A few weeks ago, I had the opportunity to visit a brand-new customer we’d recently won in Geneva. The request from them was some on-site assistance and consultancy with installation and configuration of VQ Conference Manager. These kinds of professional services are not something we do a lot of; we simply can’t scale to provide them to all our customers and we already have a growing network of highly skilled and trained partners quite capable of performing these functions.
However, our transacting partner in this case wasn’t quite fully up to speed and I hadn’t been to Geneva for a while, so I decided to volunteer for the trip: Switzerland is a lovely place to visit this time of year.
We’re seeing a large number of customers who are migrating video conferencing services from legacy Cisco MCU (formerly Tandberg/Codian) infrastructure to their new Cisco Meeting Server estate. A request I often get in pre-sales product demonstrations for VQCM is, “Can you make my CMS work like my Codian used to?” And this customer in Geneva also fell into this category.
The old MCUs are hosting a set of permanent conferences, one for each of their meeting rooms. The idea being, once you have reserved a particular room, by definition you have also reserved that conference. Creating permanent conferences (or ‘Spaces’ in CMS parlance) is of course bread-and-butter for VQCM and CMS, so this part of it was completed in very short order.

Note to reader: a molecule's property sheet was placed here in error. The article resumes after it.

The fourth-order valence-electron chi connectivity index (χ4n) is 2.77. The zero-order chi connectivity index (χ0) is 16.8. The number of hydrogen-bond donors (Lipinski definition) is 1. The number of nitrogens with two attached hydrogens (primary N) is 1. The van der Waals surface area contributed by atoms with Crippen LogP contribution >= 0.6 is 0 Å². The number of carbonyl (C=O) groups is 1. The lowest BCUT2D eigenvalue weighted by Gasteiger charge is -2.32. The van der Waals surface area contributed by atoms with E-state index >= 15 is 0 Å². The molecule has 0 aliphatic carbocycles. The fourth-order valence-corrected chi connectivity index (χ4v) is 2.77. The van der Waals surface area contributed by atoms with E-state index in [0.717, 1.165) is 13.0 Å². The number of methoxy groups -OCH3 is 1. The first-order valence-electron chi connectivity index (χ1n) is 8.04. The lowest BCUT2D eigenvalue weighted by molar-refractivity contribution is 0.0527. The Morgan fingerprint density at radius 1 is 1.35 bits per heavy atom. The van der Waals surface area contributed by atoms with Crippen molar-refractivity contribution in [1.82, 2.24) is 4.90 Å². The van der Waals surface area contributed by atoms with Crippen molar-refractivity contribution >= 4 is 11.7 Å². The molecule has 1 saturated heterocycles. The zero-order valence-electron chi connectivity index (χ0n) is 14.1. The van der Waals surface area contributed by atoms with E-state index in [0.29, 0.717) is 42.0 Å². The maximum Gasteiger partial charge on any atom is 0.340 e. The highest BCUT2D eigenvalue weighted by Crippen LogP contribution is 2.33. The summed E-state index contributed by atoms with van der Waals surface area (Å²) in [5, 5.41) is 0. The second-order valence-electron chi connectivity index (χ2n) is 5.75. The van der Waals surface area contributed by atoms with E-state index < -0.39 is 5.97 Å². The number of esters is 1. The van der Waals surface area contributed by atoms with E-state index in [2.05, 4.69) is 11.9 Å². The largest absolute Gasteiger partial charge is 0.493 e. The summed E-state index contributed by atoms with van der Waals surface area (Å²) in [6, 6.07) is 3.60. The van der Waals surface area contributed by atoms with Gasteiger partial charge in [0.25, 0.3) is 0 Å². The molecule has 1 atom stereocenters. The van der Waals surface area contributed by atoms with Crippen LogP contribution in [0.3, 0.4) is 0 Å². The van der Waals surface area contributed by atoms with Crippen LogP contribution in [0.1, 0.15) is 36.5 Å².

But in this case, not only could we replicate the existing service, we could actually enhance it. VQCM’s ability to easily create multi-role Spaces via its Space templates meant we could create a different dial-in and in-conference experience for the hosts and guests. The hosts can dial a short dial code and enter the Space without being challenged for a PIN. The use of a couple of dial rules means that guests have to dial the full code and are required to enter the PIN before entry. We were thereby able to meet a requirement for quick easy access to the Spaces for internal users but added security for external participants.
It’s always interesting to see VQCM working its magic in live, customer environments. Especially when I see with my own eyes the benefits it brings now and the enhancements it makes possible in the future.